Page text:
Is the Google Monster going to shut off the "Free Internet"?
Speak Out for Net Neutrality at Minneapolis FCC Hearing
By Misty Perez Truedson, August 11, 2010
Minnesotans – and folks in all surrounding states – listen up! If there’s one reason to break from your summer vacation, leave work early, or just step out of your daily routine, this would be it: your chance to tell the Federal Communications Commission in person that you want Net Neutrality and free speech online.
On Thursday, Aug. 19, FCC Commissioners Michael Copps and Mignon Clyburn will be in Minneapolis to hear from you about the future of the Internet – and we don’t mean new apps and other cool stuff on the Web; we mean whether corporations like Google and Verizon should be allowed to grab control of the Internet and shut down the most democratizing platform we’ve seen in generations.
Here are the details:
- WHAT: Public Hearing on the Future of the Internet
DATE: Thursday, Aug. 19, 2010
TIME: 6:00 p.m.
LOCATION: South High School Auditorium, 3131 19th Avenue South, Minneapolis
Watch this video to find out more:
The event, co-hosted by Free Press, Main Street Project and the Center for Media Justice, is free and will include comments from the public.
Steven Renderos, media justice organizer at Main Street Project, explained why Minnesotans should turn out in droves to tell the FCC to protect the open Internet:
- In Minnesota, the Internet has become an increasingly critical platform for jobs, education and health care. It is important that the FCC step up to preserve the open Internet because without it, we risk further marginalizing the communities that need it the most.
In a recent speech, Minnesota Sen. Al Franken called Net Neutrality “the free speech issue of our time.” Without Net Neutrality, the Internet could go the way of cable TV, dominated by the largest companies, with higher prices, fewer choices and more limited access for consumers.
“The debate over the future of the Internet is at a critical moment, and now is the time to make your voice heard,” said Josh Silver, president of Free Press. “Net Neutrality and free speech online are at risk, and right now the only people at the table with the FCC in this debate are lobbyists for the phone and cable giants. The FCC needs to hear from the public so that Comcast, AT&T and Verizon cannot choose winners and losers online.”
And by “the public,” we mean you. The Minneapolis hearing is a rare opportunity to speak out not only for yourself, but also for the millions of other Americans across the country who want the FCC to stop the corporate takeover of the Internet. Show up and make your voice heard.
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I found the below on the Skeptical Eye blog:
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How do you fight back, and live at the same time? Well, check out the videos at the bottom of [this post]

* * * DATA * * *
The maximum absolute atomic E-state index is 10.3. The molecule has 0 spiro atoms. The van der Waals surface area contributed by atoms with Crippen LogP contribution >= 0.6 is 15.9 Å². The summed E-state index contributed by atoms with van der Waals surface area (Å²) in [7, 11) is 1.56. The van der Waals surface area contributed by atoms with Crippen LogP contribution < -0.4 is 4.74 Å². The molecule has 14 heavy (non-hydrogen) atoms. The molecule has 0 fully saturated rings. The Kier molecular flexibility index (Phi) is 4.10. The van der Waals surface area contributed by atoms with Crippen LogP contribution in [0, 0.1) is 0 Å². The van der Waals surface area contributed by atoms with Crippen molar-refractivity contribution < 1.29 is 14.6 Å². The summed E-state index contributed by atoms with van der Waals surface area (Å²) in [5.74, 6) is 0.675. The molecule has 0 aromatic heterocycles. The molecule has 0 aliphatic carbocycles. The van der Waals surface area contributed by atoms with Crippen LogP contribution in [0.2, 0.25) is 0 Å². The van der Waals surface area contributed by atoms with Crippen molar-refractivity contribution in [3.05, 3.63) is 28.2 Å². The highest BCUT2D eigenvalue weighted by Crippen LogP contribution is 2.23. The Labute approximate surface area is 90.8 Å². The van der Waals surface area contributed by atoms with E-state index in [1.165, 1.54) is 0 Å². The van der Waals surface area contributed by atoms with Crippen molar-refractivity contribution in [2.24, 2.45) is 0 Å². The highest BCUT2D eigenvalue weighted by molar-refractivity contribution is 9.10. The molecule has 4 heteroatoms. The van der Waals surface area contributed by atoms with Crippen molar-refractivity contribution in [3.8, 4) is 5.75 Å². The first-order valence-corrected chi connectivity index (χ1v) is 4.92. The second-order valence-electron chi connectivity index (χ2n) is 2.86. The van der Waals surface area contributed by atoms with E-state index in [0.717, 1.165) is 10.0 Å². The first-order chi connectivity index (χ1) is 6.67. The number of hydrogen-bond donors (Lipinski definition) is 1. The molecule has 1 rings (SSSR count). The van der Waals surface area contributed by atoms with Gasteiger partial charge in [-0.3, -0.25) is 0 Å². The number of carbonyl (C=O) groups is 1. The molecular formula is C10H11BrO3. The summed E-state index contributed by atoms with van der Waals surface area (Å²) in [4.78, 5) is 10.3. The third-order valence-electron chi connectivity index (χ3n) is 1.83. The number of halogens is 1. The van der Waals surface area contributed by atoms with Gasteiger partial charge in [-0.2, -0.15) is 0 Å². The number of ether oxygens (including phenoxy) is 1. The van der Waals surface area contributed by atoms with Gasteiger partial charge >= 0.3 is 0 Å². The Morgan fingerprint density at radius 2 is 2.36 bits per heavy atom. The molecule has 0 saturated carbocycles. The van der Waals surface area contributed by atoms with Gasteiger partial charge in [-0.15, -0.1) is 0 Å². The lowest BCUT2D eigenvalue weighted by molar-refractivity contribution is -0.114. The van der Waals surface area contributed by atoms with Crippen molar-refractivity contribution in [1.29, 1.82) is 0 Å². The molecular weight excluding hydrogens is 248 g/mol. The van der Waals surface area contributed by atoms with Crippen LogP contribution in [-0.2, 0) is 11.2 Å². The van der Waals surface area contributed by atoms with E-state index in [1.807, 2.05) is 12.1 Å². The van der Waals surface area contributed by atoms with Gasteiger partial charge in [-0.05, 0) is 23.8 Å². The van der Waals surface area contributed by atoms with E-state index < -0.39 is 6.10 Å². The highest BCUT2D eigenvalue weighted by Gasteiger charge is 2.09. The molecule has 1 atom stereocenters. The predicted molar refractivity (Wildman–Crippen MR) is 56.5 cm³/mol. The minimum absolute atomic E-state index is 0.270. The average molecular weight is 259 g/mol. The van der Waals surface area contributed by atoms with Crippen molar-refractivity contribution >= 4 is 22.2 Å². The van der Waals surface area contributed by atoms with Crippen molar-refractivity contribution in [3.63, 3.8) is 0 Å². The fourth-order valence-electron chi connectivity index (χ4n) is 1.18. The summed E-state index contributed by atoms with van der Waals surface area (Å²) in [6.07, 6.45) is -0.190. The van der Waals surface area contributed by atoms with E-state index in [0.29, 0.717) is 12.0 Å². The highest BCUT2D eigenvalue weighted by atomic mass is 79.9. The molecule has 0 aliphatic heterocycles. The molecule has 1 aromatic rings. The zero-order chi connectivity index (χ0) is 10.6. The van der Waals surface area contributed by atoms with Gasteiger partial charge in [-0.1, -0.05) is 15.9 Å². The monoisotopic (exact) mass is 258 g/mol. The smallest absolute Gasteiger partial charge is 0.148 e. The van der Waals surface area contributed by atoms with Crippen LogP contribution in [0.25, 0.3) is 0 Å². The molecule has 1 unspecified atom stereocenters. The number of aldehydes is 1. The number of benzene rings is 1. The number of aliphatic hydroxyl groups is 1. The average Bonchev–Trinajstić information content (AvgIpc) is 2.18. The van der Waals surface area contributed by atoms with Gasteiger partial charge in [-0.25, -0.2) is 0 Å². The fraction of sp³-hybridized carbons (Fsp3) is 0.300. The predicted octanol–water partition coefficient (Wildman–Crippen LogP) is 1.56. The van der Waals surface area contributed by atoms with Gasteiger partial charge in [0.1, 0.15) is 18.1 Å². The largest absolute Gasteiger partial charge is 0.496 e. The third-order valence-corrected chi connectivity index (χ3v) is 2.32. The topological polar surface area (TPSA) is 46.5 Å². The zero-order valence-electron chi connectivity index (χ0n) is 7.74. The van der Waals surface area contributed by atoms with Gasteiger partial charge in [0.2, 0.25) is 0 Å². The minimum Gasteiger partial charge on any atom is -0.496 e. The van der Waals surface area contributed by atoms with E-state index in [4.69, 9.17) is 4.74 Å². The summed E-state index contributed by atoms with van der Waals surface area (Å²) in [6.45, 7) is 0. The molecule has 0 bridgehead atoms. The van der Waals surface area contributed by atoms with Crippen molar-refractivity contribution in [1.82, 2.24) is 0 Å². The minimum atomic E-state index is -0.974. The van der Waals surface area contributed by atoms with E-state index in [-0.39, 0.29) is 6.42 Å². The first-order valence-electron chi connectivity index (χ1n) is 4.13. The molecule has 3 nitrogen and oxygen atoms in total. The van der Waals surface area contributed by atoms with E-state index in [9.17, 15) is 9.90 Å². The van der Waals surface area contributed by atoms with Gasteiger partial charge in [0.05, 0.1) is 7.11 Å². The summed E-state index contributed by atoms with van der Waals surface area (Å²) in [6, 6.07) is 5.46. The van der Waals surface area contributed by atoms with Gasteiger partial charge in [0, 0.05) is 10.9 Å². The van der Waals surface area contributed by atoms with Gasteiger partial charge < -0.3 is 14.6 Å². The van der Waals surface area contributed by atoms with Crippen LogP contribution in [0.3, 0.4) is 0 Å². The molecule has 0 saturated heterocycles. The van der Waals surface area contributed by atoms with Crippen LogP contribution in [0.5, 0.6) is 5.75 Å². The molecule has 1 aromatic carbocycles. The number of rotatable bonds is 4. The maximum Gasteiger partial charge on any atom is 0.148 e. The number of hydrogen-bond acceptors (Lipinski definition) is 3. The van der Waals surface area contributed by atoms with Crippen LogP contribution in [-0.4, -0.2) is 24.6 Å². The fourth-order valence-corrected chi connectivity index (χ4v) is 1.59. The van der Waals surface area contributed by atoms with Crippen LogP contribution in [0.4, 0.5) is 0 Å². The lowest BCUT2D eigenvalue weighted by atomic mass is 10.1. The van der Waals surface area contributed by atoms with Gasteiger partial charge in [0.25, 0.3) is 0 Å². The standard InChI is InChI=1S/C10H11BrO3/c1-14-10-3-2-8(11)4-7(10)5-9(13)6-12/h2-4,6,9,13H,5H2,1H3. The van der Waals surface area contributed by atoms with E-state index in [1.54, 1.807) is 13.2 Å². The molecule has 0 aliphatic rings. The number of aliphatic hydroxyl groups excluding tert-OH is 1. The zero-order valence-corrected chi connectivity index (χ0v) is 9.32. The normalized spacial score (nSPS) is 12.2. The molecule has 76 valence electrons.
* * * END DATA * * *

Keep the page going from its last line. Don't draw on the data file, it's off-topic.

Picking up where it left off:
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This blogger's gripe sent to Vermont elected officials:
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Why is the US Court System being dismantled? Is what worked for two centuries suddenly no longer okay? Or, is there something more sinister going on?
Omar Khadr, never given a chance
Text with video:
US President Barack Obama's military commissions opened Monday to consider two terror cases, including the trial of the last Western detainee at Guantanamo, Omar Khadr, who was arrested at age 15. Devon Chaffee says that a better course of action for Khadr would have been to try and rehabilitate him then send him to Guantanamo Bay.-
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Written by: Michael Boldin
State Sovereignty Rally at Albany, New York Capitol Building August 7, 2010. Rick Montes (New York Tenth Amendment Center) speech on the Tenth Amendment
It’s nice to show up at rallies and wave our don’t tread on me flags, and support the tea parties, and scream that Obama is destroying our Constitution – but how many really understand what is being destroyed?
A Constitutionalist and Tenth Amendment supporter believe that the U.S. Constitution is arguably the greatest political document man could devise.
Long before this Constitution was devised, there were 13 sovereign states with their own Constitutions.
If we allow cowardly politicians to violate our rights – shame on us.
The Founding Fathers debated this issue quite thoroughly. There were many in attendance who wished to have us become a consolidated, national government. James Madison repeatedly tried to grant the federal government the power to negate all state laws. He was soundly defeated each time.
In the end we were given a Federal Republic that was made up of individual sovereign states. These states delegated limited and enumerated powers to the federal government. To be certain that there was no mistake, they had the Tenth Amendment added: “The powers not delegated to the United States by the Constitution, nor prohibited by it to the States, are reserved to the States respectively, or to the people.”
Patrick Henry: “The Constitution is not an instrument for the government to restrain the people, it is an instrument for the people to restrain the government “
Michael Boldin is the founder of the Tenth Amendment Center. He was raised in Milwaukee, WI, and currently resides in Los Angeles, CA.
This blogger doesn't agree with all of the opinions expressed in video above.
This blogger's email: email@example.com